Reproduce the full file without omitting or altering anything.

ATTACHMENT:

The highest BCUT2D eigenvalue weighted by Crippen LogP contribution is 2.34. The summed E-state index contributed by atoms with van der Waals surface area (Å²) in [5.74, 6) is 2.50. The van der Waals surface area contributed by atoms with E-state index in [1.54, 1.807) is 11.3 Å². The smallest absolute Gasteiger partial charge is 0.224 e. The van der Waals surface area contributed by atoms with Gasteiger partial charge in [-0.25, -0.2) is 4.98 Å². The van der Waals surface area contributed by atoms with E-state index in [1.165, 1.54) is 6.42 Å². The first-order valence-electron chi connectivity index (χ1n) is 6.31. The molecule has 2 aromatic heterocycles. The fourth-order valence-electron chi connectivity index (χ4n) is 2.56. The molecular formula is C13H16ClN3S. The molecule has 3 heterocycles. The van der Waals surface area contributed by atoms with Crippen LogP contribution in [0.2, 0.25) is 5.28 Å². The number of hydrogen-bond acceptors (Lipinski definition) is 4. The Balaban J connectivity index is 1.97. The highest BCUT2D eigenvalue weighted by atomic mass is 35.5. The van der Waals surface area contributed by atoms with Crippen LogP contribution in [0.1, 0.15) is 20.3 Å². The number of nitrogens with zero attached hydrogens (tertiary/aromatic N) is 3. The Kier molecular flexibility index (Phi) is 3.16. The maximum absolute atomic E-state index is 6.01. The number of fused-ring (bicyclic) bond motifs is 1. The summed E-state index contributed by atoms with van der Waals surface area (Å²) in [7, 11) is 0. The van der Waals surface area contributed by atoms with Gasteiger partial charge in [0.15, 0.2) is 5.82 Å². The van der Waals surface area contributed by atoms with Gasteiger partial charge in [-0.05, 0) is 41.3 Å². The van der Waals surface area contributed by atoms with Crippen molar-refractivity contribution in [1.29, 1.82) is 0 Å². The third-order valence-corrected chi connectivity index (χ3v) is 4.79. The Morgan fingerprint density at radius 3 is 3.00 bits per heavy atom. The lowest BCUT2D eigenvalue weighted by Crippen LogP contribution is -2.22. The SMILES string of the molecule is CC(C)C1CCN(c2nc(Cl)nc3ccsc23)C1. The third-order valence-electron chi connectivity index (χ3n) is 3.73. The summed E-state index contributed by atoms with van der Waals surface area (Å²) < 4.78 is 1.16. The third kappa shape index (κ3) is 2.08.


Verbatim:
The highest BCUT2D eigenvalue weighted by Crippen LogP contribution is 2.34. The summed E-state index contributed by atoms with van der Waals surface area (Å²) in [5.74, 6) is 2.50. The van der Waals surface area contributed by atoms with E-state index in [1.54, 1.807) is 11.3 Å². The smallest absolute Gasteiger partial charge is 0.224 e. The van der Waals surface area contributed by atoms with Gasteiger partial charge in [-0.25, -0.2) is 4.98 Å². The van der Waals surface area contributed by atoms with E-state index in [1.165, 1.54) is 6.42 Å². The first-order valence-electron chi connectivity index (χ1n) is 6.31. The molecule has 2 aromatic heterocycles. The fourth-order valence-electron chi connectivity index (χ4n) is 2.56. The molecular formula is C13H16ClN3S. The molecule has 3 heterocycles. The van der Waals surface area contributed by atoms with Crippen LogP contribution in [0.2, 0.25) is 5.28 Å². The number of hydrogen-bond acceptors (Lipinski definition) is 4. The Balaban J connectivity index is 1.97. The highest BCUT2D eigenvalue weighted by atomic mass is 35.5. The van der Waals surface area contributed by atoms with Crippen LogP contribution in [0.1, 0.15) is 20.3 Å². The number of nitrogens with zero attached hydrogens (tertiary/aromatic N) is 3. The Kier molecular flexibility index (Phi) is 3.16. The maximum absolute atomic E-state index is 6.01. The number of fused-ring (bicyclic) bond motifs is 1. The summed E-state index contributed by atoms with van der Waals surface area (Å²) in [7, 11) is 0. The van der Waals surface area contributed by atoms with Gasteiger partial charge in [0.15, 0.2) is 5.82 Å². The van der Waals surface area contributed by atoms with Gasteiger partial charge in [-0.05, 0) is 41.3 Å². The van der Waals surface area contributed by atoms with Crippen molar-refractivity contribution in [1.29, 1.82) is 0 Å². The third-order valence-corrected chi connectivity index (χ3v) is 4.79. The Morgan fingerprint density at radius 3 is 3.00 bits per heavy atom. The lowest BCUT2D eigenvalue weighted by Crippen LogP contribution is -2.22. The SMILES string of the molecule is CC(C)C1CCN(c2nc(Cl)nc3ccsc23)C1. The third-order valence-electron chi connectivity index (χ3n) is 3.73. The summed E-state index contributed by atoms with van der Waals surface area (Å²) < 4.78 is 1.16. The third kappa shape index (κ3) is 2.08.